Atrial fibrillation in long term care

J Am Med Dir Assoc. 2012 Oct;13(8):688-91. doi: 10.1016/j.jamda.2012.07.009. Epub 2012 Aug 11.


Increasing age is a potent risk factor for the development of atrial fibrillation (AF), as well as for incident stroke in patients with AF. The prevalence of AF in long term care facilities ranges from 7.5% to 17%, and such patients often present management challenges due to heightened risk for both stroke and bleeding complications related to thromboprophylaxis. This article reviews the diagnosis and management of AF in long term care. In general, patients with minimal symptoms can be managed with rate-control medications and anticoagulation. Patients with persistent symptoms and impaired quality of life despite adequate rate-control should be considered for cardioversion and antiarrhythmic drug therapy aimed at maintaining sinus rhythm. A small percentage of patients who do not respond to rate-control or rhythm-control interventions may be candidates for a catheter-based or surgical ablative procedure. In most older adults, the benefits of systemic anticoagulation in reducing the risk of stroke outweigh the risk of serious bleeding; therefore, anticoagulation is indicated in the majority of older AF patients, including nursing home residents. Although warfarin remains the preferred agent for stroke prophylaxis in the long term care setting, primarily due to very limited experience with the newer agents dabigatran, rivaroxaban, and apixaban, it is likely that the use of these newer drugs will increase as additional data accumulate documenting their safety and efficacy in AF patients of advanced age.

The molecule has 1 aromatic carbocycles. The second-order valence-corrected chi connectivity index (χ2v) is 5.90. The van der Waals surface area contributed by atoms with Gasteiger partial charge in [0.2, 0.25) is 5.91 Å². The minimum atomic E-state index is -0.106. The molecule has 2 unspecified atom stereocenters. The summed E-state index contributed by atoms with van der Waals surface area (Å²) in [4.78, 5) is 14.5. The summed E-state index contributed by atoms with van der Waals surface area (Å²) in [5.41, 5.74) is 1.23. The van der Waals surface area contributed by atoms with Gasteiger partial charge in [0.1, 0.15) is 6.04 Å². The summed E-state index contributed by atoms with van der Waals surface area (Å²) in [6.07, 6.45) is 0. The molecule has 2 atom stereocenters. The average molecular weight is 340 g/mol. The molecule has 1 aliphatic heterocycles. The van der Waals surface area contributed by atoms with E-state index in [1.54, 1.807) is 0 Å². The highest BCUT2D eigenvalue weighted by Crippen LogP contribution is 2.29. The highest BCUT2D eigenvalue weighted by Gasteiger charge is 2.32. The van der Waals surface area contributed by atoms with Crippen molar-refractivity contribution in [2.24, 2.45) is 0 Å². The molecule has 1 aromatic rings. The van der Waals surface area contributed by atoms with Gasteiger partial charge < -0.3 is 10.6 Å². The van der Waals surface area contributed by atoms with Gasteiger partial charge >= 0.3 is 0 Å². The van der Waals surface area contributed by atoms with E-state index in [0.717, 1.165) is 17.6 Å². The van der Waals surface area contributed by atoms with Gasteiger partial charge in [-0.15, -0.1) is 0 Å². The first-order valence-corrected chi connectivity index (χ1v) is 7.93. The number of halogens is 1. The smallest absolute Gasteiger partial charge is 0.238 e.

Publication types

  • Review

MeSH terms

  • Aged
  • Atrial Fibrillation / diagnosis
  • Atrial Fibrillation / therapy*
  • Female
  • Fibrinolytic Agents / therapeutic use
  • Humans
  • Long-Term Care
  • Male
  • Nursing Homes*
  • Stroke / prevention & control


  • Fibrinolytic Agents